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In these digitized times, sound and light shows are a dime a dozen, but at the event titled “Clarinet Factory – Alan Vitouš – Petr Nikl: Music from Silence” at the Museum of Music on February 12 and 13, you will see something unique: a living fusion of light and music.
Using only water, sand, glass, color and light, artist Petr Nikl will set the walls of the museum’s vast enclosed atrium a-dance with light to the unique music of the Clarinet Factory quartet.
“Have you ever walked by a bridge on a sunny day and seen the light reflected from the surface of the water dancing on the arches? “ Nikl asks, explaining his technique.
By shining a single light onto a small pool of clear water and through a strong lens, he transforms the museum’s vast walls and ceiling into a cascade of light and shadow. By rhythmically tapping the vessel, he makes the light undulate, dance and roll in time to the music. When he pours color onto the waves, the walls are bathed with shades of red, blue or green.
Another technique involves sand and glass.
“I lay a pane of glass horizontally over the light and make sand images on it in time to the music, thus creating a simple light score on the ceiling. You don’t even need a lens, but with it, you can see every grain of sand,’ he says.
The Clarinet Factory quartet’s original music, accompanied by the country’s top percussionist, Alan Vitouš, promises to be as distinctive as Nikl’s visual creations.
“It will be loosely based on works by classical artists such as Stravinsky, Bach, Smetana and Dvorak. We don’t actually play their compositions but we are inspired by them,” says band member Jindřich Pavliš. “We also explore other genres: jazz, ethnic music, meditative music, for the dreamy atmosphere it creates.”
This isn’t the first time Nikl and the quartet Factory have worked together. Last September, they illuminated the gothic nave of the Prague’s Church of St. Mary of the Snows with a cascade of music, light, shadow and color. To get a better idea of what to expect, check out the video below:
The quartet likes working with Nikl for his ability to improvise.
“Sometimes he will surprise us during a concert by starting to play on one of his objects, which takes us to a completely new plane of improvisation,” Pavliš says.
“By tapping on a Plexiglas bowl I can turn it into a percussion instrument and, very softly, join in the music,” Nikl explains. “I never rehearse anything. I try to live in the moment, and every time I do it a little differently.”
The orchestra’s style has come a long way since they formed the band 20 years ago. Back then the students of the Musical Arts Academy called themselves the Czech Clarinet Quartet and played primarily classical music. But working with jazz singer Jana Koubková changed that.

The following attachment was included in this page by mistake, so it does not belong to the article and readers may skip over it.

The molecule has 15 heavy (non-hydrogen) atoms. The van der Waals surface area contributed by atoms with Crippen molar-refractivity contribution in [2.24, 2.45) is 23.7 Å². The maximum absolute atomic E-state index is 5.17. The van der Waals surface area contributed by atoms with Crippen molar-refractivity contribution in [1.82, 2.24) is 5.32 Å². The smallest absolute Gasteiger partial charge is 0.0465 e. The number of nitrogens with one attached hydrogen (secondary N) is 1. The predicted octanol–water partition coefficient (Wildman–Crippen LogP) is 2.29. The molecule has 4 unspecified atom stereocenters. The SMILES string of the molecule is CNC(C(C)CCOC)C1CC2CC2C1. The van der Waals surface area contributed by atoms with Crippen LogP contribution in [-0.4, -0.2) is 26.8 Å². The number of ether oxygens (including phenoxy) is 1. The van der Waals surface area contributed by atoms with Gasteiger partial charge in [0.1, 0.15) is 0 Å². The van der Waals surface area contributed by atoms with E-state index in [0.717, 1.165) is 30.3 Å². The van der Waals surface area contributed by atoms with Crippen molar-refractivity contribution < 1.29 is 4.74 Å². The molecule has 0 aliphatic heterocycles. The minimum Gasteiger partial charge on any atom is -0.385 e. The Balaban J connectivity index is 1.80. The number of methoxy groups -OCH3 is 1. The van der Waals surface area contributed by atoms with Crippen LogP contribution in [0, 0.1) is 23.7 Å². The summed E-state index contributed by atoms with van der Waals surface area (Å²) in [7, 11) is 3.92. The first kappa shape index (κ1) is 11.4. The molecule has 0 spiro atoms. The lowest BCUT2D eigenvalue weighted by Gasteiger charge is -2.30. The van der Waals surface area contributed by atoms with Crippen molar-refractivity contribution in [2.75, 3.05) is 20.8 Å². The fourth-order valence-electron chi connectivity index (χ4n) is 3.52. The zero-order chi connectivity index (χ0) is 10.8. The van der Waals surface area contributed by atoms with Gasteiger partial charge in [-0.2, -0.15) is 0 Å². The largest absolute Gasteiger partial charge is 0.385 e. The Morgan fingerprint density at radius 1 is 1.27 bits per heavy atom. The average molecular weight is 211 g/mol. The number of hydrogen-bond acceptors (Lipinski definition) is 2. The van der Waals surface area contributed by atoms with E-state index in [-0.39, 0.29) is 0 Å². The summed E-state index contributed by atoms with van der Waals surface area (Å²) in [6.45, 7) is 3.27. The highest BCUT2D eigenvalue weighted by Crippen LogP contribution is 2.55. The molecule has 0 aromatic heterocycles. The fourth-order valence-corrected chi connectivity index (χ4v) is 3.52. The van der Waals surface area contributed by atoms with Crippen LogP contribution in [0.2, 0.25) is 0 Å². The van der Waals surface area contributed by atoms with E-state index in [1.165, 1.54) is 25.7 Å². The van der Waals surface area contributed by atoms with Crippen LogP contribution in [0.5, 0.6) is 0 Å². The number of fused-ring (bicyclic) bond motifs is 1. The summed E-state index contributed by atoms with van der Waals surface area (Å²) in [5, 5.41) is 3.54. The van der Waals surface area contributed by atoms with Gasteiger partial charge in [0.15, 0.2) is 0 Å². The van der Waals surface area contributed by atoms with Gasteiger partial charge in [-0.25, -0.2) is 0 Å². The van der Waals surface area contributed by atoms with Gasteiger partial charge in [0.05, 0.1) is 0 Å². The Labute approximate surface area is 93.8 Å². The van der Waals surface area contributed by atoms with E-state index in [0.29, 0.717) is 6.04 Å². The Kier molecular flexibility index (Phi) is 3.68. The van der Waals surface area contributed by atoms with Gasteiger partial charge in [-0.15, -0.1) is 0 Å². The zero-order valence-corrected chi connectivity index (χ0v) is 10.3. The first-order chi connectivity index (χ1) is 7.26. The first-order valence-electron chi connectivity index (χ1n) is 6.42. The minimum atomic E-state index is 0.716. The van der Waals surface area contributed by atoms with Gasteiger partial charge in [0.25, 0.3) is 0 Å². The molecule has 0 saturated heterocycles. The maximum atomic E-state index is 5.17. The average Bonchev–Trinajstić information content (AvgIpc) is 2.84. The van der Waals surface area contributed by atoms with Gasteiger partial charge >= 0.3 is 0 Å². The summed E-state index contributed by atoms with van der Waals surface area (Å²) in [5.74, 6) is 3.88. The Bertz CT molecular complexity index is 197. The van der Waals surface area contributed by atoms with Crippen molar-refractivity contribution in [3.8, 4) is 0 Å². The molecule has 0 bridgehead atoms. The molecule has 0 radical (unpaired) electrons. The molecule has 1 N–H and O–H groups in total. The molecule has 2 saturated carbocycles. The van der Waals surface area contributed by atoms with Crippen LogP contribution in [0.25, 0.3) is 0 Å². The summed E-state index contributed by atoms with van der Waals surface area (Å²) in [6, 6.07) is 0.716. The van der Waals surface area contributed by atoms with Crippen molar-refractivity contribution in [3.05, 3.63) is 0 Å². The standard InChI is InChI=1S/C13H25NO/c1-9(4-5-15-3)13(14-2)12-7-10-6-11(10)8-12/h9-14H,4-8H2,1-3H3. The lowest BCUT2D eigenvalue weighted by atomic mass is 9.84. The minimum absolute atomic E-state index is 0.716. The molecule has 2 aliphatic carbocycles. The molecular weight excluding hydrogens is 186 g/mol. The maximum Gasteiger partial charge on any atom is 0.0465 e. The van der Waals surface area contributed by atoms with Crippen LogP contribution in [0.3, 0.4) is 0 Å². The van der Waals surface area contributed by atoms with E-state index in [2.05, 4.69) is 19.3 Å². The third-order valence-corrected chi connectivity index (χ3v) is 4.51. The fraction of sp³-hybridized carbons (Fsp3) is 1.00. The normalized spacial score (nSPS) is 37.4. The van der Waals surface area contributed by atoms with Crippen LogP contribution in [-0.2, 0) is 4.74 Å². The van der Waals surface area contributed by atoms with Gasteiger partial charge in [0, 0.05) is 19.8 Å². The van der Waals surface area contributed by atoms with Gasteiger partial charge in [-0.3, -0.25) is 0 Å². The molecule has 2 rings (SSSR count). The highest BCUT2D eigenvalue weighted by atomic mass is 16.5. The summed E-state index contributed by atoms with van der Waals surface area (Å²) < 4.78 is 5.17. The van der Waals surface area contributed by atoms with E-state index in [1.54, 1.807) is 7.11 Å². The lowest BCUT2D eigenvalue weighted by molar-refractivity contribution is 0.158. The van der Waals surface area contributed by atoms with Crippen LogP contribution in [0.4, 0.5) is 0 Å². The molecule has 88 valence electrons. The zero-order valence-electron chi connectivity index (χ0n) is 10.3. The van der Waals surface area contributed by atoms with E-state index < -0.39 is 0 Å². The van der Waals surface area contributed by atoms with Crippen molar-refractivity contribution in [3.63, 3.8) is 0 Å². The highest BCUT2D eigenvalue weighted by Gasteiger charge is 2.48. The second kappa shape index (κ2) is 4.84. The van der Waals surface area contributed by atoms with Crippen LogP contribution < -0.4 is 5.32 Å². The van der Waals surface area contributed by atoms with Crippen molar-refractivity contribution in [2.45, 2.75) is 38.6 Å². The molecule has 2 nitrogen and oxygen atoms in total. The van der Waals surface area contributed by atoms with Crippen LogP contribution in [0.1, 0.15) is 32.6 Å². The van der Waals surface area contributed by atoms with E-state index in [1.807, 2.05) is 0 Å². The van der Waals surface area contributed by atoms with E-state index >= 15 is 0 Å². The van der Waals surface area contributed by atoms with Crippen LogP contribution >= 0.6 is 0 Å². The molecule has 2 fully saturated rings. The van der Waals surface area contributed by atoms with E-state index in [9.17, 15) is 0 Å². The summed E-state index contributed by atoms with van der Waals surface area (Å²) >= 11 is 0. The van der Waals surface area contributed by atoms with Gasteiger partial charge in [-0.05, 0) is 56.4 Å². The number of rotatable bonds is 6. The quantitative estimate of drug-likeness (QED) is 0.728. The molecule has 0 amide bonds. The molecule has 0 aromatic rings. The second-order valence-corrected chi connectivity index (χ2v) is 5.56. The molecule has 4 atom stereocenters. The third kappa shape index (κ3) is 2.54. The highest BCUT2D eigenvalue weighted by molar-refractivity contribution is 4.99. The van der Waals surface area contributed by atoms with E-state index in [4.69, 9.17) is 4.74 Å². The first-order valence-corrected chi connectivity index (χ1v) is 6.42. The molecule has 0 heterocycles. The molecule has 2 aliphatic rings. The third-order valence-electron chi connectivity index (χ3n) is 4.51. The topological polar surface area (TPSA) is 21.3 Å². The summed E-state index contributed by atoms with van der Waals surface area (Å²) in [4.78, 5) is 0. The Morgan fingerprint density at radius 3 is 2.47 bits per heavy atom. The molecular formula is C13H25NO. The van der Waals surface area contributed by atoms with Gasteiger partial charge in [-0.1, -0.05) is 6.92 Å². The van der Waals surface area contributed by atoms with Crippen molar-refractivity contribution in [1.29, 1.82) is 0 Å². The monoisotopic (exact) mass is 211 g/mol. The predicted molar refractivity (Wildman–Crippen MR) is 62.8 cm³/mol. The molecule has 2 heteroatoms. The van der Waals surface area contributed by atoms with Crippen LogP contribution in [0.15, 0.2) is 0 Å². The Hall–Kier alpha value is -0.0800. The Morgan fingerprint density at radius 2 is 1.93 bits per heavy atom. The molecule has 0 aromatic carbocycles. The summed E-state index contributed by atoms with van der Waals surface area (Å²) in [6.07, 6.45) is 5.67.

“She told us, ‘Boys, throw away those notes and try to improvise with me right here onstage.’ It seemed pretty wild to us at first, but we tried it and found out that we’re pretty good at it and that we like it,” Pavliš says. After experimenting with many different genres: jazz, chansons, swing compositions, they finally decided to write their own music.
“Often somebody has an idea and we improvise on it, like rock bands do. Other times someone comes up with his own composition and there’s just nothing to improve. Sometimes it takes years to ripen. We don’t like it so we put it away in a drawer and then someone has a genial idea to liven it up and suddenly it works,” he says.
Over time, their listeners have changed along with their music.
“We used to have a clearly defined audience. Nowadays it’s mixed: a lot of young people looking for different genres, people who like classical music looking for something more, or people who don’t like classical music looking for something more. Basically, we appeal to people who aren’t satisfied with the playlists of commercial radio.”
The concert, organized by the PKF – Prague Philharmonia comes a few weeks after the lunch of the Clarinet Factory’s new album “Worx and Reworx,” a medley of the quartet’s original songs plus reinterpretations by musicians from the USA, France, Germany, Great Britain, Japan and Greece.
The Clarinet Factory is no stranger to international cooperation.
“We have worked with artists from the US, Germany, Japan and France. Our most prestigious cooperation was with Bobby McFerrin at his Prague concert and our most exotic tours were in Algeria and Senegal.” Pavliš recalls.
“We went there with Jana Koubková and held workshops for the local kids. They ended up really liking the music although they had never heard it before. We played them a few Renaissance polyphonies and, once we explained what was going on, they took to it quite well.”